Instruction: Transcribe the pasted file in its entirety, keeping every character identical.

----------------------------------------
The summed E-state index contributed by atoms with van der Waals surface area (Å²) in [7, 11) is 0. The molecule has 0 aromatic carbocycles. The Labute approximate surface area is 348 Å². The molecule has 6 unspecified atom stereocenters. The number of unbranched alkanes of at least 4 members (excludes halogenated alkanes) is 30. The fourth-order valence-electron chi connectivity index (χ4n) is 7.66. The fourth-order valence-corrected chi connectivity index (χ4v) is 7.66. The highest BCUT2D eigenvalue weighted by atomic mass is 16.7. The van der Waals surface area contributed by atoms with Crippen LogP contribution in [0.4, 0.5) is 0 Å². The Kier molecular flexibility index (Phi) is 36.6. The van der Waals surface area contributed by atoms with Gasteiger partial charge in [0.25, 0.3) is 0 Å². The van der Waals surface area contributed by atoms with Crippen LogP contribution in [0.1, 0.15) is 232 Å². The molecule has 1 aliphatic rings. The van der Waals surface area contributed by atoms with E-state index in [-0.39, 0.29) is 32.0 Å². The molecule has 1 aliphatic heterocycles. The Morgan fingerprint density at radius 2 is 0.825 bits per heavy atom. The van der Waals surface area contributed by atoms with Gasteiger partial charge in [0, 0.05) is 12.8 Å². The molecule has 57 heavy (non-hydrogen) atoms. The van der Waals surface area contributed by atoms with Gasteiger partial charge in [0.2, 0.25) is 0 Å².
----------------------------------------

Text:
The summed E-state index contributed by atoms with van der Waals surface area (Å²) in [7, 11) is 0. The molecule has 0 aromatic carbocycles. The Labute approximate surface area is 348 Å². The molecule has 6 unspecified atom stereocenters. The number of unbranched alkanes of at least 4 members (excludes halogenated alkanes) is 30. The fourth-order valence-electron chi connectivity index (χ4n) is 7.66. The fourth-order valence-corrected chi connectivity index (χ4v) is 7.66. The highest BCUT2D eigenvalue weighted by atomic mass is 16.7. The van der Waals surface area contributed by atoms with Crippen LogP contribution in [0.4, 0.5) is 0 Å². The Kier molecular flexibility index (Phi) is 36.6. The van der Waals surface area contributed by atoms with Gasteiger partial charge in [0.25, 0.3) is 0 Å². The van der Waals surface area contributed by atoms with Crippen LogP contribution in [0.1, 0.15) is 232 Å². The molecule has 1 aliphatic rings. The van der Waals surface area contributed by atoms with E-state index in [-0.39, 0.29) is 32.0 Å². The molecule has 1 aliphatic heterocycles. The Morgan fingerprint density at radius 2 is 0.825 bits per heavy atom. The van der Waals surface area contributed by atoms with Gasteiger partial charge in [0, 0.05) is 12.8 Å². The molecule has 57 heavy (non-hydrogen) atoms. The van der Waals surface area contributed by atoms with Gasteiger partial charge in [0.2, 0.25) is 0 Å².